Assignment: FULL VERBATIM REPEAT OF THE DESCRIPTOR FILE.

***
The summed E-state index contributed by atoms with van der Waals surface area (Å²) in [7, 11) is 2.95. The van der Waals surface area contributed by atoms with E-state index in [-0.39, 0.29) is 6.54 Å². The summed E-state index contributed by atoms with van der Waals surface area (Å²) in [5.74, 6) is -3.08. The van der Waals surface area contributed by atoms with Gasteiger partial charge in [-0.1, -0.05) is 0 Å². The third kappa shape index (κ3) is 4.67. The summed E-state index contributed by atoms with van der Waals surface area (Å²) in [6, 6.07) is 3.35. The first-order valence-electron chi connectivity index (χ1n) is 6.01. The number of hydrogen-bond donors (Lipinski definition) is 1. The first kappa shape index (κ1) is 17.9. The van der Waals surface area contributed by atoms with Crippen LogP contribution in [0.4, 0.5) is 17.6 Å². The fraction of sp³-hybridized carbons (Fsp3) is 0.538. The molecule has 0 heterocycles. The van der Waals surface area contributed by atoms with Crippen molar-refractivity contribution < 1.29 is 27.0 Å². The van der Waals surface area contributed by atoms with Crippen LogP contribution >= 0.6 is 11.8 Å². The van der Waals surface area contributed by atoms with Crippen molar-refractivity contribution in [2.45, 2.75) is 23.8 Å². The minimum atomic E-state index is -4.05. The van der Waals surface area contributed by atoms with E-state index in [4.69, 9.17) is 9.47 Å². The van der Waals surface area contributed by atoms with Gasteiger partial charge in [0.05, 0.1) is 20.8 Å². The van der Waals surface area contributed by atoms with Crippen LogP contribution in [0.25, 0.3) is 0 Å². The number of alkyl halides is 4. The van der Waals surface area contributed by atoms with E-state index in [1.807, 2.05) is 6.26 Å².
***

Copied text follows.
The summed E-state index contributed by atoms with van der Waals surface area (Å²) in [7, 11) is 2.95. The van der Waals surface area contributed by atoms with E-state index in [-0.39, 0.29) is 6.54 Å². The summed E-state index contributed by atoms with van der Waals surface area (Å²) in [5.74, 6) is -3.08. The van der Waals surface area contributed by atoms with Gasteiger partial charge in [-0.1, -0.05) is 0 Å². The third kappa shape index (κ3) is 4.67. The summed E-state index contributed by atoms with van der Waals surface area (Å²) in [6, 6.07) is 3.35. The first-order valence-electron chi connectivity index (χ1n) is 6.01. The number of hydrogen-bond donors (Lipinski definition) is 1. The first kappa shape index (κ1) is 17.9. The van der Waals surface area contributed by atoms with Crippen LogP contribution in [0.4, 0.5) is 17.6 Å². The fraction of sp³-hybridized carbons (Fsp3) is 0.538. The molecule has 0 heterocycles. The van der Waals surface area contributed by atoms with Crippen molar-refractivity contribution < 1.29 is 27.0 Å². The van der Waals surface area contributed by atoms with Crippen LogP contribution >= 0.6 is 11.8 Å². The van der Waals surface area contributed by atoms with Crippen molar-refractivity contribution in [2.45, 2.75) is 23.8 Å². The minimum atomic E-state index is -4.05. The van der Waals surface area contributed by atoms with E-state index in [4.69, 9.17) is 9.47 Å². The van der Waals surface area contributed by atoms with Gasteiger partial charge in [0.05, 0.1) is 20.8 Å². The van der Waals surface area contributed by atoms with Crippen LogP contribution in [0.25, 0.3) is 0 Å². The number of alkyl halides is 4. The van der Waals surface area contributed by atoms with E-state index in [1.807, 2.05) is 6.26 Å².